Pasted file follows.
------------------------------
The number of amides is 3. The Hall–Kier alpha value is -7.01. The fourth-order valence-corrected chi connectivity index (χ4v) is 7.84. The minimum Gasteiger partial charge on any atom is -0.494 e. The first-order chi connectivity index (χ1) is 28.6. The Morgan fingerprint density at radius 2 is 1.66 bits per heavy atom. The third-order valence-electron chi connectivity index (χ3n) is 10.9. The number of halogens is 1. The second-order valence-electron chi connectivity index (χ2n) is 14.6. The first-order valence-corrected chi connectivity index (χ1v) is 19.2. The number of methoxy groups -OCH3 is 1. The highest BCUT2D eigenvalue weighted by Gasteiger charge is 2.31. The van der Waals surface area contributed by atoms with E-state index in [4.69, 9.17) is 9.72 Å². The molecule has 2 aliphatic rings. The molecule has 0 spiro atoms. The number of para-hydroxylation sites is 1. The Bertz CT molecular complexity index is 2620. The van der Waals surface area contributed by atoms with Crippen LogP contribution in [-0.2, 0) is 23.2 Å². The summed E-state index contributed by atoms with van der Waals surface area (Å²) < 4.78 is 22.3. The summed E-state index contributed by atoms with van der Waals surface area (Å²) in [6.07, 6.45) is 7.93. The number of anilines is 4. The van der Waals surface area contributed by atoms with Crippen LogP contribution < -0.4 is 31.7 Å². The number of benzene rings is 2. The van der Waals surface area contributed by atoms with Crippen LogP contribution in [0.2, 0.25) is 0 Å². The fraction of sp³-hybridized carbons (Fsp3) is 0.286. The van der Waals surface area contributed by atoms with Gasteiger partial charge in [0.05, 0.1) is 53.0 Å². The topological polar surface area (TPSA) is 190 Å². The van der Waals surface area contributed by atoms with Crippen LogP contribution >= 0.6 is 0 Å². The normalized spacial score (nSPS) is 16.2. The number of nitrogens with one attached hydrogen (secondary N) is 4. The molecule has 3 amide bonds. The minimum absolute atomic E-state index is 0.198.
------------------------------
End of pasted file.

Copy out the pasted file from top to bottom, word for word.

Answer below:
The number of amides is 3. The Hall–Kier alpha value is -7.01. The fourth-order valence-corrected chi connectivity index (χ4v) is 7.84. The minimum Gasteiger partial charge on any atom is -0.494 e. The first-order chi connectivity index (χ1) is 28.6. The Morgan fingerprint density at radius 2 is 1.66 bits per heavy atom. The third-order valence-electron chi connectivity index (χ3n) is 10.9. The number of halogens is 1. The second-order valence-electron chi connectivity index (χ2n) is 14.6. The first-order valence-corrected chi connectivity index (χ1v) is 19.2. The number of methoxy groups -OCH3 is 1. The highest BCUT2D eigenvalue weighted by Gasteiger charge is 2.31. The van der Waals surface area contributed by atoms with E-state index in [4.69, 9.17) is 9.72 Å². The molecule has 2 aliphatic rings. The molecule has 0 spiro atoms. The number of para-hydroxylation sites is 1. The Bertz CT molecular complexity index is 2620. The van der Waals surface area contributed by atoms with Crippen LogP contribution in [-0.2, 0) is 23.2 Å². The summed E-state index contributed by atoms with van der Waals surface area (Å²) < 4.78 is 22.3. The summed E-state index contributed by atoms with van der Waals surface area (Å²) in [6.07, 6.45) is 7.93. The number of anilines is 4. The van der Waals surface area contributed by atoms with Crippen LogP contribution < -0.4 is 31.7 Å². The number of benzene rings is 2. The van der Waals surface area contributed by atoms with Crippen LogP contribution in [0.2, 0.25) is 0 Å². The fraction of sp³-hybridized carbons (Fsp3) is 0.286. The van der Waals surface area contributed by atoms with Gasteiger partial charge in [0.05, 0.1) is 53.0 Å². The topological polar surface area (TPSA) is 190 Å². The van der Waals surface area contributed by atoms with Crippen LogP contribution >= 0.6 is 0 Å². The normalized spacial score (nSPS) is 16.2. The number of nitrogens with one attached hydrogen (secondary N) is 4. The molecule has 3 amide bonds. The minimum absolute atomic E-state index is 0.198.